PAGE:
In 2012, my advisor Dr. Cong Liu and his PhD advisor Dr. Jim Anderson derived a schedulability test that shows that any given soft real-time suspending task system is schedulable under global earliest-deadline-first (GEDF) scheduling with only O(m) utilization loss. However, the schedulability test for hard real-time suspending task system under GEDF scheduling was still an open problem. It is this problem that has been solved by this research paper. We found that any given hard real-time suspending task system is schedulable under GEDF scheduling if the total utilization loss is at most O(K).
The second paper titled, “Enabling predictable wireless data collection in severe energy harvesting environments,” which was co-written with Drs. Cong Liu, Yu Gu, Jiming Chen, Shaojie Tang, and Tian He, is a system paper about the internet of things (IoT). We know that in micro-powered wireless sensor networks, sensor nodes need to operate under the severe harvesting conditions with their tiny energy reservoirs. However, existing low power network stacks make a slew of design choices that limit the ability to scale down to such environments. In the 11th USENIX Symposium on Networked Systems Design and Implementation (NSDI ’14), researchers addressed these issues with QuarkNet, a backscatter-based network stack that is designed to enable continuous communication even if there is only enough harvested energy to transmit a few bits at a time. However, QuarkNet only enables end-to-end communication between one reader and one sensor node. If the reader wants to communicate with multiple sensor nodes simultaneously, QuarkNet will not work. This is because the sensor nodes may interfere with each other, when they transfer data to the reader at the same time, resulting in the transformation delay being unpredictable.
In our paper, by leveraging the prioritization algorithms and the corresponding schedulability analysis learned in real-time scheduling theory, we bound the data collection delay for each individual sensor node when the reader communicates with multiple sensor nodes. Furthermore, we bound the total collection delay. Our research enhances the efficiency of the whole network and minimizes the total transformation delay by collecting data from sensor nodes in parallel.
UTDCS: How is the student-advisor interaction between you and Dr. Liu structured?
ZD: All of my papers are under the direction of Dr. Cong Liu. We regularly have individual meetings involving only Dr. Cong Liu and me. In addition, each week we have a group meeting, involving all group members. During the individual meetings, I discuss ideas on ongoing research problems, and Dr. Cong Liu provides feedback and advice from his perspective to help ensure that the research is on a right track.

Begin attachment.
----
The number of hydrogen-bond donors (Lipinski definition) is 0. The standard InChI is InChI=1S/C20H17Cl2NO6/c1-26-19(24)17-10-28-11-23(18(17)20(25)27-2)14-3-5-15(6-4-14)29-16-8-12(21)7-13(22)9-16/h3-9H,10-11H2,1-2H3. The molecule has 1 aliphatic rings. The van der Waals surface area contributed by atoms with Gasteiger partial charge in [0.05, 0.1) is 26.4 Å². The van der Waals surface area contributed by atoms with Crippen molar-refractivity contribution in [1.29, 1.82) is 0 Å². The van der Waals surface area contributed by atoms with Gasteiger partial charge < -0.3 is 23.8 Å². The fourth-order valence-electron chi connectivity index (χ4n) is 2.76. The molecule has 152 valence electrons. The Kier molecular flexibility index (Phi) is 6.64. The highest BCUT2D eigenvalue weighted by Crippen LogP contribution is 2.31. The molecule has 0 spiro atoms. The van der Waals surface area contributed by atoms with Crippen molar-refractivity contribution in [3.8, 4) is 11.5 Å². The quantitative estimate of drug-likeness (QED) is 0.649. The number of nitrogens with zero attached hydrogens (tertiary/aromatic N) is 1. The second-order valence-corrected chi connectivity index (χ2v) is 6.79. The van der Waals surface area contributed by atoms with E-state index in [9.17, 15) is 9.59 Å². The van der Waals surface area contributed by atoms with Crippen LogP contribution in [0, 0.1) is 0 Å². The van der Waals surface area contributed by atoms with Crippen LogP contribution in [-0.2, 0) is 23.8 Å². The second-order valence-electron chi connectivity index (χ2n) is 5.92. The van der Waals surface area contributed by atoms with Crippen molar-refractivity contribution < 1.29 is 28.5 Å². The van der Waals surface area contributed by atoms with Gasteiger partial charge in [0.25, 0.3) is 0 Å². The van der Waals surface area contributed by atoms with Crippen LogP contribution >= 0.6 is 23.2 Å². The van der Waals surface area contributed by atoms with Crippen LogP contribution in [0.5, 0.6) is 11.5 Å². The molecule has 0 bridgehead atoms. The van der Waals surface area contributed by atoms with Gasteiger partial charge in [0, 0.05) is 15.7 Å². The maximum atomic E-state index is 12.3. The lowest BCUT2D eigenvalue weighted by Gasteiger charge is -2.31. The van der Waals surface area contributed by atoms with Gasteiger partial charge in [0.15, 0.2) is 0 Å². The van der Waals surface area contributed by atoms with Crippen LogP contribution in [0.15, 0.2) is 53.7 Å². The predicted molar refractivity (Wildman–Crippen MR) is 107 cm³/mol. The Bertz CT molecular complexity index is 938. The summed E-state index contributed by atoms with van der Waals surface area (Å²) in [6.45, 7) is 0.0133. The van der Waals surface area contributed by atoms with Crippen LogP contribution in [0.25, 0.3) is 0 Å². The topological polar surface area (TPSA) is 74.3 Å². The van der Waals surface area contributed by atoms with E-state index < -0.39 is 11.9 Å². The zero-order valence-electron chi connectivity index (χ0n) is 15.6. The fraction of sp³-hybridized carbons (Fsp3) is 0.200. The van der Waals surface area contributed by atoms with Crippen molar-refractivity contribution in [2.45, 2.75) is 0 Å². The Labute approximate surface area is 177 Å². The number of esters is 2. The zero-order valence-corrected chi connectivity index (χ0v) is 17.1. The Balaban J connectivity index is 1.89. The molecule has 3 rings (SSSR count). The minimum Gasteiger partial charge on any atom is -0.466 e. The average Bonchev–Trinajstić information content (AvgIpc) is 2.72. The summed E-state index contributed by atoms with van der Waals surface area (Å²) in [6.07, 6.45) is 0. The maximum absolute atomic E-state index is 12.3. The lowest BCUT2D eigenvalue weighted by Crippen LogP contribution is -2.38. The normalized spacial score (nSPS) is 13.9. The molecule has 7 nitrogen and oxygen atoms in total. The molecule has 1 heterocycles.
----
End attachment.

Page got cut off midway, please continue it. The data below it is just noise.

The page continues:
During group meetings, one student typically presents their work and leads a brainstorming session within the group to help get creative ideas for solving their research problems.
UTDCS: It would be great if you could expand on the process of writing this paper (and others), your research in real-time systems, and anything else you would like readers to know.
ZD: I would like to share how we solved the schedulability problem for hard real-time suspending task systems. This story may provide inspiration and encouragement to PhD students who are encountering challenging problems in their research. I had already been working on this problem for nearly one year. There were phases when I was more focused on the schedulability problem and then there were phases when I put my effort more onto other problems; but I never stopped working. I tried many different existing techniques over that time, but somehow I wasn’t making the progress I wanted.
Then, at the beginning of 2016, I had the transforming idea of not converting the suspensions on the task schedule at task level, but instead different ones iteratively converting the suspensions at job level. I discovered that the new schedule produced by the new converting method had a key property, which was able to help us solve the problem. This was a real breakthrough.
At first, I talked to Dr. Liu about the idea in generally rough terms. He understood it quickly and encouraged me to be clear in all details. After that discussion, I spoke with Dr. Cong Liu nearly every afternoon and we worked an entire month to derive all the proofs of this paper. Still, it took us nearly 4 months of hard work until the paper was complete.